Six Common Food Stains and How To Remove Them


There are no avoiding stains, no matter how mature you get. And food is simply an essential part of people’s daily routine so spilling some on the clothes you’re wearing is not unusual. The unfortunate part is if it leaves a stain huge enough that you’d have to throw your favorite shirt away. Before you do, know that there are more ways to remove stains than the common commercial stain remover. Always consider the type of fabric that got stained, the solvent you’ll have to use, and the type of stain you have in removing stains. Here are six common food stains and how to remove them.


If you’re one of those people who are always fuelled by coffee, then you must have experienced spilling coffee on your clothes once or twice.

• If the coffee stain is fresh, soak immediately in lukewarm water. Dab the stain with detergent or diluted vinegar to avoid any long-term yellowish marks. Rinse in hot water and repeat as needed.

• For a slightly older stain, soak in dishwashing liquid or use a commercial spot remover.
• If the stain is old and set, try pouring 2 tablespoons of borax mixed with a cup of water on the stain. Leave for 10 minutes, rinse, and then wash as usual.

Tomato-based Sauces

Tomato-based stains are one of the most persistent stains on clothes. If you get them, remember not to use hot water to treat them and don’t put your clothes in the dryer just yet. The heat will set the tomato stain permanently.

• Dab liquid detergent onto the stain and rinse with cold water from underneath. This would prevent the stain from getting pushed back further into the fabric. Wash as usual.

• Alternatively, soak the stain in a mixture of 2 tablespoons vinegar and 1 tablespoon dishwashing liquid. Leave for at least 30 minutes. Rub the spot to release any lingering stain and rinse.

You can repeat any of the processes above if the stain is still there, so long as you haven’t applied heat to the clothes yet.

Grease/Butter/Cooking Oil

Here’s another tough spot to fix. The first solution you should try is to apply dishwashing detergent on the stain, let it stand, and rinse. Dishwashing detergents were originally made to get rid of grease from dishes and it would work just as well on your clothes. You can also immerse the stain in warm water with dishwashing detergent instead. If that doesn’t work, try rubbing it with alcohol.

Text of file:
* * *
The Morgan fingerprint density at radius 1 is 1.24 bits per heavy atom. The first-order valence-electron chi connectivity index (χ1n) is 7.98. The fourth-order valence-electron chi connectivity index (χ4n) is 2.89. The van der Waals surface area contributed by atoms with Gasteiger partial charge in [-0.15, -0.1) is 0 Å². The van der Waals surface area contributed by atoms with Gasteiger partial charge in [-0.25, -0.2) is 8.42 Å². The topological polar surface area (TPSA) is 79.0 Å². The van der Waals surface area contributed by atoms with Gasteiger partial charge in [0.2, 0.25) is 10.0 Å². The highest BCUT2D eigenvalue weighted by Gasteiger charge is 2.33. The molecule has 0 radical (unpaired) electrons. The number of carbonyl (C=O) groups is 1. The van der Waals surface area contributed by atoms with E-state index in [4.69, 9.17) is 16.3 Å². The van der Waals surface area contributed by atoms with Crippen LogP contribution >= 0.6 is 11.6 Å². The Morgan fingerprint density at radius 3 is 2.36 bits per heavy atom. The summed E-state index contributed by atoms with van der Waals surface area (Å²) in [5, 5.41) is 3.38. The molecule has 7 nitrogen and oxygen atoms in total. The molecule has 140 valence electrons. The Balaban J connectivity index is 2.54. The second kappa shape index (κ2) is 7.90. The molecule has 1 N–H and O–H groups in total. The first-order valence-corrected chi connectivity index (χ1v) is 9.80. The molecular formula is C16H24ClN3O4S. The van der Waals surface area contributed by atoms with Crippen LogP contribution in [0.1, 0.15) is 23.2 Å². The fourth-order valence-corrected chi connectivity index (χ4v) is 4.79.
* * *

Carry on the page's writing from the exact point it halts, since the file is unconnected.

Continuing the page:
Chewing Gum

The first step in getting rid of gum is by freezing the fabric in a freezer. If that’s not possible, use ice cubes or cold packs instead and apply directly to the gum spot. Once it freezes, scrape off as much of the gum as possible with the use of butter knife or any hard object with a dull edge. After most of the gum is gone, rub the spot gently with white vinegar to liquefy any remaining gum residue. Dab off any remainder with tissue paper. You can then wash your item as usual.


Wine is great at saturating and staining fabrics. The first step you must follow is to soak it up to prevent it from spreading. Applying salt or baking soda at freshly wine-spilled-on-fabric is a great way to do this. Also put either ingredient on paper towel and layer it under the stain to absorb any excess liquid. You can also add another layer of salt and paper towel on top for large stains. Leave for 10 minutes and wash as usual.


Chocolate stains can come in two forms: chocolate and chocolate milk. Much like tomato-based stains, heating can set the stain permanently.

• For chocolate, work from underneath to keep the stain from pushing back further into the fabric. Dab the area with a mixture of 1 teaspoon dishwashing liquid, ½ teaspoon ammonia, and 1 cup cold water using toilet paper. Don’t rub. The goal is to simply transfer the chocolate to the toilet paper.

• As for chocolate milk, apply a diluted cleaning solution using an enzyme detergent. Leave for 30 minutes and wash as usual.